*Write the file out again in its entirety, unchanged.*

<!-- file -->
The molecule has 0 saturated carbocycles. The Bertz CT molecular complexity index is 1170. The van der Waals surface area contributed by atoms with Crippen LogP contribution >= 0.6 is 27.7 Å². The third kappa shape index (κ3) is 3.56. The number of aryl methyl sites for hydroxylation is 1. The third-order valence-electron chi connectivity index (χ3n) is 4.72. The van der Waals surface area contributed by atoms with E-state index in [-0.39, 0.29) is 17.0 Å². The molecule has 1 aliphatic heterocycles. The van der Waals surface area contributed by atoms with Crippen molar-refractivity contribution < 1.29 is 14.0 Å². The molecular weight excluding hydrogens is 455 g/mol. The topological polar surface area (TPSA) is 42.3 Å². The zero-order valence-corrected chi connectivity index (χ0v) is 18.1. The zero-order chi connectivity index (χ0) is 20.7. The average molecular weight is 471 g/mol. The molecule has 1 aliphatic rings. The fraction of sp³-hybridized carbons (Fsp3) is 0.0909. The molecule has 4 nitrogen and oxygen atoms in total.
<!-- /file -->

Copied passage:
The molecule has 0 saturated carbocycles. The Bertz CT molecular complexity index is 1170. The van der Waals surface area contributed by atoms with Crippen LogP contribution >= 0.6 is 27.7 Å². The third kappa shape index (κ3) is 3.56. The number of aryl methyl sites for hydroxylation is 1. The third-order valence-electron chi connectivity index (χ3n) is 4.72. The van der Waals surface area contributed by atoms with E-state index in [-0.39, 0.29) is 17.0 Å². The molecule has 1 aliphatic heterocycles. The van der Waals surface area contributed by atoms with Crippen molar-refractivity contribution < 1.29 is 14.0 Å². The molecular weight excluding hydrogens is 455 g/mol. The topological polar surface area (TPSA) is 42.3 Å². The zero-order valence-corrected chi connectivity index (χ0v) is 18.1. The zero-order chi connectivity index (χ0) is 20.7. The average molecular weight is 471 g/mol. The molecule has 1 aliphatic rings. The fraction of sp³-hybridized carbons (Fsp3) is 0.0909. The molecule has 4 nitrogen and oxygen atoms in total.